Russian, , 680kb
Russian, , 623kb
"Dealing with Climate Change", offers a searchable access to information on energy-related policies and measures taken or planned in IEA Member countries to reduce greenhouse gas emissions.
From 25 to 27 October 2010, OECD convened experts from OECD countries and beyond to discuss new ways to produce, use and manage materials in a more economically efficient way without harming the environment.
This meeting was held on 14-15 October 2010 in Almaty. The main purpose was to review progress achieved in the implementation of the EAP Task Force's Work Programme in 2010 and to discuss work proposed to be carried out in 2011.
This Global Forum focused on 3 key topics of relevance to the climate negotiations: 1 Tracking financial flows. 2 Advancing national climate strategies and low-emission development strategies. 3 International reporting and review of climate-related commitments, actions and finance.
Solving the world’s environmental problems could take a significant toll on economic growth if only today’s technologies are available. We know that innovation – the creation and adoption of new cleaner technologies and know-how – provides a means to achieve local and global environmental goals at significantly lower costs. Innovation is also a major driver of economic growth.
OECD governments are increasingly using environmentally related taxes because they are typically one of the most effective policy tools available. Exploring the relationship between environmentally related taxation and innovation is critical to understanding the full impacts of this policy instrument as well as one potential facet of “green growth.” By putting a price on pollution, do environmentally related taxes spur innovation? What types of innovation result? Does the design of the tax play a critical role? What is the effect of this innovation?
In analysing these questions, this report draws on case studies that cover Japan, Korea, Spain, Sweden, Switzerland, the United Kingdom, Israel and others. It covers a wide set of environmental issues and technologies, as well as the economic and policy contexts. The research methods range from econometric analysis to interviews with business owners and executives. The report also explores the use of environmentally related taxes in OECD countries and outlines considerations for policymakers when implementing these taxes.
Green growth policies can stimulate economic growth while preventing environmental degradation, biodiversity loss and unsustainable natural resource use. The results from this publication will contribute to the Green Growth Strategy being developed by the OECD as a practical policy package for governments to harness the potential of greener growth.
By putting a price on pollution, do environmentally related taxes spur innovation? Does the design of the tax play a critical role? What is the effect of this innovation? In analysing these questions, the report draws on case studies that cover Japan, Korea, Spain, Sweden, Switzerland, the United Kingdom, Israel and others. It also covers a wide set of environmental issues and technologies, as well as the economic and policy contexts.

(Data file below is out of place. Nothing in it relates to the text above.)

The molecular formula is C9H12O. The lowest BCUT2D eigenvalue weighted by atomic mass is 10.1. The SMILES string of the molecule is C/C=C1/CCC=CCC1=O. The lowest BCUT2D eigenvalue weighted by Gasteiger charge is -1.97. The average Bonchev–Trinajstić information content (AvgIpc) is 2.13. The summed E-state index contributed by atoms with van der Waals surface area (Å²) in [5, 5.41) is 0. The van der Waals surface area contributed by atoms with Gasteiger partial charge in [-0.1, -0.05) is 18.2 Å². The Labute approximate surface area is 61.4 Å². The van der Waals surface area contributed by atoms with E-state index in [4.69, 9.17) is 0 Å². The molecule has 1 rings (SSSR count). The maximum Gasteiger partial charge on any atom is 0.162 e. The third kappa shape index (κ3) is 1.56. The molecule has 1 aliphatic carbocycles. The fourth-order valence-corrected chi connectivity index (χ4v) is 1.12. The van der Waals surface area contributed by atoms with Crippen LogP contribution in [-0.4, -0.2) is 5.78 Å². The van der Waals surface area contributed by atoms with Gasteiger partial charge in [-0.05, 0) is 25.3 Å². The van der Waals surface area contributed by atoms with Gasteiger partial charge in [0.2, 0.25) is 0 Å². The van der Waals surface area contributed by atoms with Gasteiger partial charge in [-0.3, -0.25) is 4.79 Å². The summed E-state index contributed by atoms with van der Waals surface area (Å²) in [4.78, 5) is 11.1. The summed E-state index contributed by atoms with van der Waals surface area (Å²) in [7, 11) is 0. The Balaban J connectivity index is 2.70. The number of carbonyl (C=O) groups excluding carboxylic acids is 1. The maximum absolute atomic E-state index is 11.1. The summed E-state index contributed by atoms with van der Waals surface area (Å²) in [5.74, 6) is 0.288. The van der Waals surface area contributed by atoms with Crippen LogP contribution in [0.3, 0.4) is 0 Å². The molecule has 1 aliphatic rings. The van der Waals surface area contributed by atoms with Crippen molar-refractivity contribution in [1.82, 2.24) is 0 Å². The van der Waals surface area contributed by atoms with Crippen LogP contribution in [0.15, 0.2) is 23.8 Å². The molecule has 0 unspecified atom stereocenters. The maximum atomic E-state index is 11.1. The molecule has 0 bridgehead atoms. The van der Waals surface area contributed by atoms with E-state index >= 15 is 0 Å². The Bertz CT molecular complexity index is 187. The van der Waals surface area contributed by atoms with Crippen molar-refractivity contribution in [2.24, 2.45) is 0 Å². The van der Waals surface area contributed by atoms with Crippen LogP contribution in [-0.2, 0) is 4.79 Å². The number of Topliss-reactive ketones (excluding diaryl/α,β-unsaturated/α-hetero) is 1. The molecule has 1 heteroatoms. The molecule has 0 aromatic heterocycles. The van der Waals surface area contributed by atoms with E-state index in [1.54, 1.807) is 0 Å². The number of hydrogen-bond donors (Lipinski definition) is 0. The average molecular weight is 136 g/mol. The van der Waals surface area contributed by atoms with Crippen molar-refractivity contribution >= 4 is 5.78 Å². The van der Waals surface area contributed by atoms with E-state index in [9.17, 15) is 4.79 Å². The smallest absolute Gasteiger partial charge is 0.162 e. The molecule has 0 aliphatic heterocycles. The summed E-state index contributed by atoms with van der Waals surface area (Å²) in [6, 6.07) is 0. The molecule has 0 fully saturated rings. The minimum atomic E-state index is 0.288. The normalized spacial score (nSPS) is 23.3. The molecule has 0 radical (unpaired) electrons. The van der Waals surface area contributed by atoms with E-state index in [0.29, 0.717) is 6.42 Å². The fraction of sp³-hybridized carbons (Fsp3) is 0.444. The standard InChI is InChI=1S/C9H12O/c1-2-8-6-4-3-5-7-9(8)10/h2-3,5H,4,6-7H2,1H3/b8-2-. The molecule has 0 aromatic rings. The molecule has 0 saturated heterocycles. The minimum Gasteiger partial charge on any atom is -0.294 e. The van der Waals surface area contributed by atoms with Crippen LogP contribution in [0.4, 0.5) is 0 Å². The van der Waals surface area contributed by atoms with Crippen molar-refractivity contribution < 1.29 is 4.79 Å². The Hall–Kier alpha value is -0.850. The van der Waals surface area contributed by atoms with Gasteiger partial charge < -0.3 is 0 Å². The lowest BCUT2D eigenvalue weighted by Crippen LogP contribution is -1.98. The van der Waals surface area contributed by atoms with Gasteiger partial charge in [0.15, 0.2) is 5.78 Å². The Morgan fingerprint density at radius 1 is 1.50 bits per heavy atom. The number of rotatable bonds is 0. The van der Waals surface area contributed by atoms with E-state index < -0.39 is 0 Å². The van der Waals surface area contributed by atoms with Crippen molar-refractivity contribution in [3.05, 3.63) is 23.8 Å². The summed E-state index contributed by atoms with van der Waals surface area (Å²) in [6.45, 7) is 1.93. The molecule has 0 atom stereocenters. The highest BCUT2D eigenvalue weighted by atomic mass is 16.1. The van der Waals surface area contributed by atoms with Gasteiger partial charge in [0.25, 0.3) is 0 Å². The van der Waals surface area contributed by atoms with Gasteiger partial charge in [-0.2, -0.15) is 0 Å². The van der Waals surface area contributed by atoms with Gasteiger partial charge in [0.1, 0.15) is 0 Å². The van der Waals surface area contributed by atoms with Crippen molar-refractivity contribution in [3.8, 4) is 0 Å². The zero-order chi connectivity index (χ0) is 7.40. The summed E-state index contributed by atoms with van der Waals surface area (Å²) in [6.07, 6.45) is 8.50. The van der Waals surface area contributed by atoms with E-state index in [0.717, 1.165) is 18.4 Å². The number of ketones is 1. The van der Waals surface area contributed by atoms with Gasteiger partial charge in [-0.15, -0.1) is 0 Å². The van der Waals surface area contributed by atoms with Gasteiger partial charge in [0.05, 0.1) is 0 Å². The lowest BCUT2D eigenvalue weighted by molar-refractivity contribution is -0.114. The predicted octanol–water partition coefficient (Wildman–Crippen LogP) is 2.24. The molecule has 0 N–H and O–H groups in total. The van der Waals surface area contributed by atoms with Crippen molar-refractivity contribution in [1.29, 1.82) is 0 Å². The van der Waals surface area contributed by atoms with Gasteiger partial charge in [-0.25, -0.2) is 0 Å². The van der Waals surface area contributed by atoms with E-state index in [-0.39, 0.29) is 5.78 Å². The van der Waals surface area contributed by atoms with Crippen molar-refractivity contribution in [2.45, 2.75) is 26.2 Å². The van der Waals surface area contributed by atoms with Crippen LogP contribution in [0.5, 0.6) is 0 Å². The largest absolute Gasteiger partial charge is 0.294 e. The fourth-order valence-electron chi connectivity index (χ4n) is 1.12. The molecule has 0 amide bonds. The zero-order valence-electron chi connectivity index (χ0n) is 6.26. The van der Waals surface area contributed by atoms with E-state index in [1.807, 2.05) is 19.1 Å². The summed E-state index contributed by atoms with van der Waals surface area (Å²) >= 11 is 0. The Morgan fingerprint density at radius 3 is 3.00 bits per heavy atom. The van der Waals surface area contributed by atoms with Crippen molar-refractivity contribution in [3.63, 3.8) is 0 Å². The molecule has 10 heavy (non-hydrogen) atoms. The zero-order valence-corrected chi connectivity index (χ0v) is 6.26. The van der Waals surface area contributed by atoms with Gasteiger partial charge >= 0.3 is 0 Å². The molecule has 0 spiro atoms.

English, Excel, 120kb
In addition to the work on Globalisation, Transport and the Environment (see www.oecd.org/env/transport/globalisation), OECD has in recent years issued a number of other documents on transport and environment.
Biodiversity and ecosystem services provide tangible benefits for society, such as food provisioning, water purification, genetic resources or climate regulation. These services provide critical life support functions and contribute to human health, well being and economic growth. Yet biodiversity is declining worldwide and, in some areas, this loss is accelerating. The need for policies that promote the conservation and sustainable use of biodiversity and ecosystem services is more important than ever.
Payments for Ecosystem Services (PES) is a direct and flexible incentive-based mechanism under which the user or beneficiary of an ecosystem service makes a direct payment to an individual or community whose land use decisions have an impact on the ecosystem service provision. Interest in PES has been increasing rapidly over the past decade: PES are proliferating worldwide and there are already more than 300 programmes in place today at national, regional and local levels.
Drawing on the literature concerning effective PES and on more than 30 case studies from both developed and developing countries, this book aims to identify good practice in the design and implementation of PES programmes so as to enhance their environmental and cost effectiveness. It addresses the following questions: Why are PES useful and how do they work? How can they be made most effective environmentally and how can their cost-effectiveness be maximised? What are the different potential sources of finance for PES programmes, and how can they be secured? and What are the lessons learned from existing PES programmes and insights for future programmes, including international PES?